Tracy Moseley on Making Her Way in The Early Days of DH Racing

If you search for ‘1st’ on Tracy Moseley’s website you’ll come up with 87 entries. That makes her a bonafide mountain bike legend in our book. We sat down with the three-time Enduro World Champion and two-time DH World Cup winner to talk about her two decades of bike racing. Below the first chapter of three in total about Tracy making her way in the early days of DH racing.




The Early Days

It was all thanks to my older brother Ed that I got started. We grew up on farm in the Malvern Hills on the border between England and Wales and as the mountain biking boom kicked off in the UK my brother started riding with the lads in the village. I tagged along as his little sister and quickly realised it was the downhill bits I enjoyed for the fun and adrenaline of following him and his mates.


Tracy Moseley on her first BMX bike when she was 5 years old.


Before I knew about North Shore or any proper skills training we were putting bricks and bits of wood up in the garden to create ramps for jumps. We were just being kids playing outside with no direction or plan, it was just something to do, but it enabled me to build a solid skills base. People can miss that these days. If they get pushed into racing too early it becomes very serious, whereas for us it was all about fun, at least until those early races…

I started racing in 1993 when I was around 15 in the early days of Downhill in the UK. In fact I started doing a few dual slaloms. One summer I went to the Malvern Hills Classic, which was right on my doorstep and won the slalom competing against the best female bike riders in the country. Everyone was like ‘Who are you, where are you from?’ It wasn’t until the following year, at the same event, when the same thing happened again, that I thought I’d give racing a proper go.




My brother reminded me recently that we were making these little slalom tracks and I was posting as quick a time as my brother and his mates. They were like ‘What? Your little sister. She shouldn’t be able to do that!’



In my first year of racing I went to a race in Dorset on the south coast of England and it was the first time I really knocked myself out. I crashed and I didn’t have a full face helmet. I just remember waking up a good 100m further down the track. I could see the course up on this hillside and I was a bit stunned, thinking ‘how did this happen?’. Those first few crashes I started to think, ‘this is actually dangerous’. Those early days of not having the right equipment and realising that when it goes wrong it hurts were hard.



Riding with local club there weren’t any girls, which I think always pushed my level up. I’ve never felt concerned with what it’s like to be a women in the world of mountain biking, which is pretty much male dominated. I think because I grew up with that being the norm, I feel like I’ve just become one of the mountain bikers and I feel like that’s been a big advantage to never feel out of place or outnumbered. I just got on with it. That’s been a big advantage in many ways. It wasn’t about trying to win the women’s race it was about going out and being as good as I could be, and if my brother was doing it I wanted to try and do it as well.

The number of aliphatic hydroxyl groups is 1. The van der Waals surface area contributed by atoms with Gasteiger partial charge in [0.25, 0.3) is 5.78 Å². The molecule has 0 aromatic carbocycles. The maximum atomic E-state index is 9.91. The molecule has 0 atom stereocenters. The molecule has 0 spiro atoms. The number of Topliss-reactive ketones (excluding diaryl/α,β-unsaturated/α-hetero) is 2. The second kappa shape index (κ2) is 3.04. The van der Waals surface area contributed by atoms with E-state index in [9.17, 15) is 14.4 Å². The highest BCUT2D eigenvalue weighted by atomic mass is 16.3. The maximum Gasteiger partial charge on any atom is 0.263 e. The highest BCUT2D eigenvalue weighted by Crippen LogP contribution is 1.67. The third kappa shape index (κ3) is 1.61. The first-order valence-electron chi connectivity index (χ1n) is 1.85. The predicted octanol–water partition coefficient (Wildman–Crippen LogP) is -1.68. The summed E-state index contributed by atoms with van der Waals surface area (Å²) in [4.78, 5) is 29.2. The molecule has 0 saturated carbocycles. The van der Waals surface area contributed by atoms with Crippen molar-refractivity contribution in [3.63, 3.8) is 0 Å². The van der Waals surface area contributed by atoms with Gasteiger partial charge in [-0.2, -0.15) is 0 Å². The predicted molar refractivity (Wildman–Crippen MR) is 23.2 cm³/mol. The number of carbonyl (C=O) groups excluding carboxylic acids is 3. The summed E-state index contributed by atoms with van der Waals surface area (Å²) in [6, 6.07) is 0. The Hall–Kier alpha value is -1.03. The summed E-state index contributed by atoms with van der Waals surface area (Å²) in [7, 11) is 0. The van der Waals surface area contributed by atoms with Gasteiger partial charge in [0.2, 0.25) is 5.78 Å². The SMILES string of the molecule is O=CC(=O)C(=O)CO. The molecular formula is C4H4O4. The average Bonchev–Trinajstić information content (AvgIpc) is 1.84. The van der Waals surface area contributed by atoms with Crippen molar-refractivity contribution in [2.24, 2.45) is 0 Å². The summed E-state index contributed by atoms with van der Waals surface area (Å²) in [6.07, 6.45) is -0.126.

Initially success was what drew me to racing. I did well, easily. But those things changed and it’s now the passion for cycling that’s enabled me to be still loving it now. It felt like something that was fun and naturally I could turn my hand to. 




One of my biggest set-backs in racing was when I was a Junior and I went to the World Champs in 1997. During my race I was trying to overtake a girl I’d caught. I was just too impatient. Rather than waiting and sitting on her wheel I tried to pass. I got tangled with her, crashed, buckled my front wheel and limped to the line, but still managed to finish 2nd. It was one of the driving forces for me wanting to become a Senior World Champion. I remember thinking ‘you should have won the worlds as a junior and didn’t’ and it took another 13 years before I got to win it (which happened in 2010).

But those mistakes taught me that things don’t always go your way. It’s part of life and competition that you have to have the ups and downs along the way to make those successes more meaningful in the end. 



In terms of inspirations the UK it was definitely Helen Mortimer. In the late 90s she was the first British girl to get on the podium at WC DH race. Karen Van Meerbeeck was another name. They were the girls I looked up to and was trying to emulate. So to go to my first World Cups and compete on the same level as those girls was pretty cool.



One of my biggest achievements was being the first British women to win a WC DH race. It was a cool piece of history that will always have my name attached to it. That was in 2002 at the first ever WC we had in Fort William. The history of what’s gone down at Fort William and what an iconic venue it’s become for the sport. So to be there at that first one. Looking back in terms of equipment clothing and what the course looked like it’s nothing like it is now. It’s a really cool memory.